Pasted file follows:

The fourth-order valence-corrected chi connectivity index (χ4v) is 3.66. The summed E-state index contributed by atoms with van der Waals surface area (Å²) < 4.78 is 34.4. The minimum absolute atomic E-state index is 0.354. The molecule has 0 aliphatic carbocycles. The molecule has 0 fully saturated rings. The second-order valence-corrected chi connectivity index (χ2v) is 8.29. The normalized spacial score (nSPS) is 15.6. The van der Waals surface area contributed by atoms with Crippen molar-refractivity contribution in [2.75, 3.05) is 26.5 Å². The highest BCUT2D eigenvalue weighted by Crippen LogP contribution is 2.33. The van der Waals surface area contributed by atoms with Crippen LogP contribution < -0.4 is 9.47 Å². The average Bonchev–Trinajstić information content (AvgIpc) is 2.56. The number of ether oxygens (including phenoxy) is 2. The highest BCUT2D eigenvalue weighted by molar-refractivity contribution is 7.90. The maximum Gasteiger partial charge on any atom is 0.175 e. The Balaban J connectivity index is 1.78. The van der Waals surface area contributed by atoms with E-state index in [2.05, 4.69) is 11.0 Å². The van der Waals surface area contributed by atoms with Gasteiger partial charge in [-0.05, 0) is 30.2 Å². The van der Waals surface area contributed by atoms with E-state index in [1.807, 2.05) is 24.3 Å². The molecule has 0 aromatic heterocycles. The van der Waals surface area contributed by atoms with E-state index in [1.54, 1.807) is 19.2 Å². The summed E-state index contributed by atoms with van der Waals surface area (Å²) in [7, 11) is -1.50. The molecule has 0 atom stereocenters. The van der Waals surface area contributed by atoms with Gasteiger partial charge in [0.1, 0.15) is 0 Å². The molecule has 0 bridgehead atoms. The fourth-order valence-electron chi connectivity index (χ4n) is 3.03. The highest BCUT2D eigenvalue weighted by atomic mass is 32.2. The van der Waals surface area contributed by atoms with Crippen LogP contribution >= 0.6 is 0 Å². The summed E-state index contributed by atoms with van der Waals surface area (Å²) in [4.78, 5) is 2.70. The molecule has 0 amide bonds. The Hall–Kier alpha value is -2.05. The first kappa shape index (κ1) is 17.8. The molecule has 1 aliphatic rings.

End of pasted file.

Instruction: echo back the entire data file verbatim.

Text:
The fourth-order valence-corrected chi connectivity index (χ4v) is 3.66. The summed E-state index contributed by atoms with van der Waals surface area (Å²) < 4.78 is 34.4. The minimum absolute atomic E-state index is 0.354. The molecule has 0 aliphatic carbocycles. The molecule has 0 fully saturated rings. The second-order valence-corrected chi connectivity index (χ2v) is 8.29. The normalized spacial score (nSPS) is 15.6. The van der Waals surface area contributed by atoms with Crippen molar-refractivity contribution in [2.75, 3.05) is 26.5 Å². The highest BCUT2D eigenvalue weighted by Crippen LogP contribution is 2.33. The van der Waals surface area contributed by atoms with Crippen LogP contribution < -0.4 is 9.47 Å². The average Bonchev–Trinajstić information content (AvgIpc) is 2.56. The number of ether oxygens (including phenoxy) is 2. The highest BCUT2D eigenvalue weighted by molar-refractivity contribution is 7.90. The maximum Gasteiger partial charge on any atom is 0.175 e. The Balaban J connectivity index is 1.78. The van der Waals surface area contributed by atoms with E-state index in [2.05, 4.69) is 11.0 Å². The van der Waals surface area contributed by atoms with Gasteiger partial charge in [-0.05, 0) is 30.2 Å². The van der Waals surface area contributed by atoms with E-state index in [1.807, 2.05) is 24.3 Å². The molecule has 0 aromatic heterocycles. The van der Waals surface area contributed by atoms with E-state index in [1.54, 1.807) is 19.2 Å². The summed E-state index contributed by atoms with van der Waals surface area (Å²) in [7, 11) is -1.50. The molecule has 0 atom stereocenters. The van der Waals surface area contributed by atoms with Gasteiger partial charge in [0.1, 0.15) is 0 Å². The molecule has 0 bridgehead atoms. The fourth-order valence-electron chi connectivity index (χ4n) is 3.03. The highest BCUT2D eigenvalue weighted by atomic mass is 32.2. The van der Waals surface area contributed by atoms with Crippen LogP contribution >= 0.6 is 0 Å². The summed E-state index contributed by atoms with van der Waals surface area (Å²) in [4.78, 5) is 2.70. The molecule has 0 amide bonds. The Hall–Kier alpha value is -2.05. The first kappa shape index (κ1) is 17.8. The molecule has 1 aliphatic rings.